Cannon fodder is an informal, derogatory term for combatants who are regarded or treated by government or military command as expendable in the face of enemy fire.
The term is generally used in situations where combatants are forced to fight against hopeless odds (with the foreknowledge that they will suffer extremely high casualties) in an effort to achieve a strategic goal; an example is the trench warfare of World War I.
The term may also be used (somewhat pejoratively) to differentiate infantry from other forces (such as artillery troops, air force or the navy), or to distinguish expendable low-grade or inexperienced combatants from more militarily valuable veterans.
The term derives from fodder, as food for livestock- with soldiers being the metaphorical food for enemy cannon fire.
The concept of soldiers as fodder, as nothing more than “food” to be consumed by battle, dates back to at least the 16th century. For example, in William Shakespeare’s play Henry IV, Part 1 there is a scene where Prince Henry ridicules John Falstaff’s pitiful group of soldiers. Falstaff replies to Prince Henry with cynical references to gunpowder and tossing bodies into mass grave pits, saying that his men are:
“good enough to toss; food for powder, food for powder; they’ll fill a pit as well as better [men]….”
The first attested use of the expression “cannon fodder” is by a French writer, François-René de Chateaubriand. In his anti-Napoleonic pamphlet “De Bonaparte et des Bourbons”, published in 1814, he criticised the cynical attitude towards recruits that prevailed in the end of Napoleon’s reign:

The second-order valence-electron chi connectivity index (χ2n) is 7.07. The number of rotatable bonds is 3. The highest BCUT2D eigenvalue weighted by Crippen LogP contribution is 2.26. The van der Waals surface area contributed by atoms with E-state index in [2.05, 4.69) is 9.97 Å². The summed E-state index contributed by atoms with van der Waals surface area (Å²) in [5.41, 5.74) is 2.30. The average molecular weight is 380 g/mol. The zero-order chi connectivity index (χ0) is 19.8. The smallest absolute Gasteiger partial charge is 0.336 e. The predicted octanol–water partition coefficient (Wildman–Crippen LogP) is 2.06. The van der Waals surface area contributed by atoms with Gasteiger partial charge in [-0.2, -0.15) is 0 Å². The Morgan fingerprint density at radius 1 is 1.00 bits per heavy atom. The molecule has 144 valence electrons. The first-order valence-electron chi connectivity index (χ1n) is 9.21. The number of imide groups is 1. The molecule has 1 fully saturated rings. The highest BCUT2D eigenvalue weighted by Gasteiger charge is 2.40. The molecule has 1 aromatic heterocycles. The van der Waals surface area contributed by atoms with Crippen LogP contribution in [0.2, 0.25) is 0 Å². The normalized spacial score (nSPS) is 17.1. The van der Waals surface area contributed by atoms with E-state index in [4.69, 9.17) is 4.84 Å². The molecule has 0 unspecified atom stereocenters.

“On en était venu à ce point de mépris pour la vie des hommes et pour la France, d’appeler les conscrits la matière première et la chair à canon” – “the contempt for the lives of men and for France herself has come to the point of calling the conscripts ‘the raw material’ and ‘the cannon fodder’.”
The term appeared in an English translation of a story written by Hendrik Conscience, translated by Mrs. Egwitt and published in the Janesville Gazette, Wisconsin in 1854. It later appeared in The Morning Chronicle, London in 1861 and was popularised during World War I.
- Forlorn hope: an initial wave of assault troops expected to sustain high casualties while attacking a well-defended target.
- Human shield: a situation in which the potential for civilian casualties deters attacks on a military target.
- Human wave attack: an assault in which a disproportionately large number of attackers is intended to overwhelm a well-defended target.
- Penal military unit: a combat formation composed of either personnel sentenced under military law, or civilian convicts who have volunteered or been drafted into military service.
- Shock troops: infantry at the forefront of an attack.
- Suicide attack: an attack in which the self-actuated death of the attacker serves to inflict enemy casualties as well (bombing, Kamikaze etc.).
Other Cultural Analogues
- Charge of the Light Brigade, where soldiers fought bravely despite facing a near certain death.
- The play Oh, What a Lovely War!, devised by Joan Littlewood’s Theatre Workshop, and in particular the dialogue given to Douglas Haig, is centred on this theme.
- Redshirt, a fictional character whose sole purpose is to die soon after being introduced.
- Sacrificial lamb, someone who is sacrificed for the common good.
- Camp body, preseason players on National Football League team rosters. Used mainly to fill out the team and eat up playing time late in games (thus minimising injury risk to veteran and valuable drafted players), and who have little chance of making the cuts onto the final roster.
This page is based on the copyrighted Wikipedia article < https://en.wikipedia.org/wiki/Cannon_fodder >; it is used under the Creative Commons Attribution-ShareAlike 3.0 Unported License (CC-BY-SA). You may redistribute it, verbatim or modified, providing that you comply with the terms of the CC-BY-SA.